Classical mechanics refers to the classical (i.e., non-relativistic, non-quantum) study of physics. Three major formulations of classical mechanics are newtonian mechanics, lagrangian mechanics, and hamiltonian mechanics. The latter two are rather useful in extensions to Classical Mechanics; ...

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Correction to Period of a Pendulum

In one derivation of the corrected period of a pendulum, we started off like so: The mass has a height $y$ given by $l(1-\cos \theta )$. $E = K + E \rightarrow \frac{1}{2}ml^2 \dot{\theta}^2 + ...
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1answer
669 views

Stress-energy Trace of Massless Klein Gordon Field

I've calculated the trace of the stress-energy for a massless KG field and I keep getting $T = - (\partial \phi)^2$ in 3+1 dimensions. I'm using $$T_{\mu\nu} = \partial_\mu \phi \partial_\nu \phi - ...
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2answers
248 views

Symmetries of relativistic Lagrangian and Hamiltonian systems

In non-relativistic mechanics, the conserved quantities found using Noethers theorem in Lagrangian mechanics are the same as those quantities which are conserved under canonical commutation with the ...
3
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1answer
126 views

Stability of square of masses on strings under rotation

Imagine we have a square of masses, $m$, connected by light inextensible strings, length $l$, rotating around it's centre at angular speed, $\omega$. It's easy enough to show that there must be a ...
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2answers
710 views

Constraints of massive relativistic point particle in Hamiltonian mechanics

I try to understand constructing of Hamiltonian mechanics with constraints. I decided to start with the simple case: free relativistic particle. I've constructed hamiltonian with constraint: ...
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1answer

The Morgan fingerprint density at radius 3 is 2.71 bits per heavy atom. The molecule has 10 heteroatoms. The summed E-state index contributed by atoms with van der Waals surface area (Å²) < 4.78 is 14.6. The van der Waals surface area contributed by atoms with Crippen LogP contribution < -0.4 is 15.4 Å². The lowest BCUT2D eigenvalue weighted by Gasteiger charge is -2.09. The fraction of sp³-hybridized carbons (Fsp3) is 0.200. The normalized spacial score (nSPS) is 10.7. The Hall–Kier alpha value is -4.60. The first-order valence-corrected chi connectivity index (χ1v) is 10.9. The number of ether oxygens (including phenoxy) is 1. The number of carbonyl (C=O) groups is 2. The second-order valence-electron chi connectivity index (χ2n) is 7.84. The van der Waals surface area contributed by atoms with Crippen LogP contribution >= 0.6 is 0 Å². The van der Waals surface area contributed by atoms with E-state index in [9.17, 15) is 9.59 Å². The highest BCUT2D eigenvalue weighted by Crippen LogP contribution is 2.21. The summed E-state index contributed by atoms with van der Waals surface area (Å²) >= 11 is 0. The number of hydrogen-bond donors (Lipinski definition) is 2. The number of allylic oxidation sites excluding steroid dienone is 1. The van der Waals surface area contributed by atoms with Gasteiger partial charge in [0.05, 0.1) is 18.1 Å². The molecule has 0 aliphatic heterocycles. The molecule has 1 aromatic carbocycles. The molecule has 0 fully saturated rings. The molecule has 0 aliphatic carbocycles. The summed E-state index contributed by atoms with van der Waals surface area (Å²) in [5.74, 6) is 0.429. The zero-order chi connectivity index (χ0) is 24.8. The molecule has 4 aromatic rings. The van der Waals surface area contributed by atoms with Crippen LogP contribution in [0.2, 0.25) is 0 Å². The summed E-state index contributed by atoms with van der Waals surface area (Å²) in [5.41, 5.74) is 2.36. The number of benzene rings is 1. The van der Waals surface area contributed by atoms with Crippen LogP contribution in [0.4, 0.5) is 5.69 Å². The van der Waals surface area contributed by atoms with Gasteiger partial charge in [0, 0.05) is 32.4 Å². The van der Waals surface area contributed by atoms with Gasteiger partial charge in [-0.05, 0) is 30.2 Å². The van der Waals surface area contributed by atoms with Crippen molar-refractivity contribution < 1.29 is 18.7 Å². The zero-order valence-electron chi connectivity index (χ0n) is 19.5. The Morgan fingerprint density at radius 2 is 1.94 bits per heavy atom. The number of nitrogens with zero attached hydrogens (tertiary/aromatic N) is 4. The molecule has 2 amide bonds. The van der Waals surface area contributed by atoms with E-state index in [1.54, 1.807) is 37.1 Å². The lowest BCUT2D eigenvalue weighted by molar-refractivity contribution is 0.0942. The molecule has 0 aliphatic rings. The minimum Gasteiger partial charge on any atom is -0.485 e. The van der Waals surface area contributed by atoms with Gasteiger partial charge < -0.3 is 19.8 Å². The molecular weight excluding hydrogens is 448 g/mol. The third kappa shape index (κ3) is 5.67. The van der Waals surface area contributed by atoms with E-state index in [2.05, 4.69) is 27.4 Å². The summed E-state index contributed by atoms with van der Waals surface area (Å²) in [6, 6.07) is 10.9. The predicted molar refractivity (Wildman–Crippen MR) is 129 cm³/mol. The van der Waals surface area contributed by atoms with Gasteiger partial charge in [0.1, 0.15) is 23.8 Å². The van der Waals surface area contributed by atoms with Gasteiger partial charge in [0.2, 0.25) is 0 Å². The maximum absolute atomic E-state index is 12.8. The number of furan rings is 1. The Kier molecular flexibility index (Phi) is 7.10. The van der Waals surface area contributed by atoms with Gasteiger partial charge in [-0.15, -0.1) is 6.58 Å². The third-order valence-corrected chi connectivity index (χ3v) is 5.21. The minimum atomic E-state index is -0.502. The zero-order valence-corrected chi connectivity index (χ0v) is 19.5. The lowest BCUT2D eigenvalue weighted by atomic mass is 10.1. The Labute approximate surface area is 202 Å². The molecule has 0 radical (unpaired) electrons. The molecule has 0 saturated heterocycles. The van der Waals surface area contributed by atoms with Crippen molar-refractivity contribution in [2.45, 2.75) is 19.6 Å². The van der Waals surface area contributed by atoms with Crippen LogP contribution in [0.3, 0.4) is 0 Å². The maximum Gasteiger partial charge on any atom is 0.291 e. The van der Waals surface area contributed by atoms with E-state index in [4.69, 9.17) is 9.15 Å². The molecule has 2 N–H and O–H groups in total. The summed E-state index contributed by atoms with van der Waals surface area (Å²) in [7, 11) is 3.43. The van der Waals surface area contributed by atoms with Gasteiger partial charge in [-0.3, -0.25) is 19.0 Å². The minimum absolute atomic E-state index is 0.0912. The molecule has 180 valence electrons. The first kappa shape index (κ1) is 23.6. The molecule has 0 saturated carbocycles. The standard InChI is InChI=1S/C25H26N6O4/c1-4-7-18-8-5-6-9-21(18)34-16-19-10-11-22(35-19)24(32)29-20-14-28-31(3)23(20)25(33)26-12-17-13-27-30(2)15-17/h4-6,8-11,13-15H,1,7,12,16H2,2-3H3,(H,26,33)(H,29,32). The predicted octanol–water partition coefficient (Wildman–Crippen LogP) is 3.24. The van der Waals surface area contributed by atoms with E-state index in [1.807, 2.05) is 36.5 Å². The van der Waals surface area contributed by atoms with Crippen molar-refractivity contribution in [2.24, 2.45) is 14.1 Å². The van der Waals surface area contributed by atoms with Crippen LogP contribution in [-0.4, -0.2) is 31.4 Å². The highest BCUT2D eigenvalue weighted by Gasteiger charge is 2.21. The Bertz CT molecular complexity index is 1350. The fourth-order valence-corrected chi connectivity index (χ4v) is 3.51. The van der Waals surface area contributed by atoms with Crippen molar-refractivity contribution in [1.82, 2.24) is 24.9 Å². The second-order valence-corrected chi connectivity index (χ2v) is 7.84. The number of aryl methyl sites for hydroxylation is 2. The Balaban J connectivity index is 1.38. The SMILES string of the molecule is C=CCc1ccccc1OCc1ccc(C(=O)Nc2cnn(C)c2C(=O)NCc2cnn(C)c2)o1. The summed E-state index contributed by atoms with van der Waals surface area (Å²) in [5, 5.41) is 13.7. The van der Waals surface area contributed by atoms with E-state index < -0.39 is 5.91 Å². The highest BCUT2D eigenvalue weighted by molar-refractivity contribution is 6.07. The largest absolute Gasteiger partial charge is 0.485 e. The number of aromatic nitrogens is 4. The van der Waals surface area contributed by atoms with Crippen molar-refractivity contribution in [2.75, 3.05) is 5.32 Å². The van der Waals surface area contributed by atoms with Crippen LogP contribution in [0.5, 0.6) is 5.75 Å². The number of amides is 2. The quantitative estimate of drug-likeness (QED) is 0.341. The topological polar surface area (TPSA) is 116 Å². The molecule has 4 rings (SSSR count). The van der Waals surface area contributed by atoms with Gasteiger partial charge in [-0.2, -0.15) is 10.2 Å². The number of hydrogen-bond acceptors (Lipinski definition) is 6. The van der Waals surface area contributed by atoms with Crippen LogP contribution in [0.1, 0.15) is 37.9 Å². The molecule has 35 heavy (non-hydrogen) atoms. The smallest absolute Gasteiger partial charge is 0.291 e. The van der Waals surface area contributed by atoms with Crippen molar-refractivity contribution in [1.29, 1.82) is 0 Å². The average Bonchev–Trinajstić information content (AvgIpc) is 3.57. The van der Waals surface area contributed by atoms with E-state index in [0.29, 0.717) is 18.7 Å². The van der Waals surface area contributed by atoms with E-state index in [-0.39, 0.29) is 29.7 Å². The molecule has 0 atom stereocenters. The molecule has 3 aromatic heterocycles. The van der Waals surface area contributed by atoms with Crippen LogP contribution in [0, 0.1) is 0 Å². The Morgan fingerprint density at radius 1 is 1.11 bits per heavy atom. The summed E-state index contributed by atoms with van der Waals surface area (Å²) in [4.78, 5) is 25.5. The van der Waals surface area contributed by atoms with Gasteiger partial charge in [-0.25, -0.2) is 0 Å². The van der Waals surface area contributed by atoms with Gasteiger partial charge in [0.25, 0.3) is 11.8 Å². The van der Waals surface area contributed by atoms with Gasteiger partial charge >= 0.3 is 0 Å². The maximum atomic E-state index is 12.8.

635 views

Stable and Unstable Orbital Resonance

I was wondering if anyone can show me why some orbital resonances are unstable. For example in the asteroid belt there is a depleted distribution at 3:1 resonance with jupiter. What is the cause of ...
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1answer
613 views

Vibrational anharmonic coupling and noise-induced spontaneous symmetry breaking in a hexagonal finite mechanical lattice

Happy holidays, everyone! The following is part question, part visual gallery, and part classical mechanics problem. Inspired by snow over the weekend I began simulating the vibrations of the ...
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1answer
1k views

Three-mass, two springs copled oscillator NOT attached to walls

Int he three-mass coupled oscillator problem, we often see it stated that you have three masses, (they can be equal or not, but we'll assume they are equal here) connected by two springs and then ...
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524 views

Work done by rolling vs skidding friction force

Two identical bicycles having equal weight riders are traveling along a level road adjacent to each other with the same non-zero velocity. Bike A, (the "skidder"), applies the rear brake strongly ...
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1answer
303 views

Canonical transformation problem

(Apologies if HW questions are not allowed -- I couldn't really find a definite answer on this) Question Let $Q^1 = (q^1)^2, Q^2 = q^1+q^2, P_{\alpha} = P_{\alpha}\left(q,p \right), \alpha = 1,2$ ...
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1k views

Non-rigid body rotational dynamics

I'm attempting to solve the following problem: Two friends hold on to a rope, one at each end, on a smooth, frictionless ice surface. They skate in a circle about an axis through the center of the ...
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1answer
243 views

What is the theoretical upper limit on the rigidity of a material?

Take a perfectly rigid metal rod of length $2\ell$ and some uniform linear density. Place one end (‘south’) at $(0,-\ell)$ and the other (‘north’) at $(0, \ell)$. Over some reasonably short time ...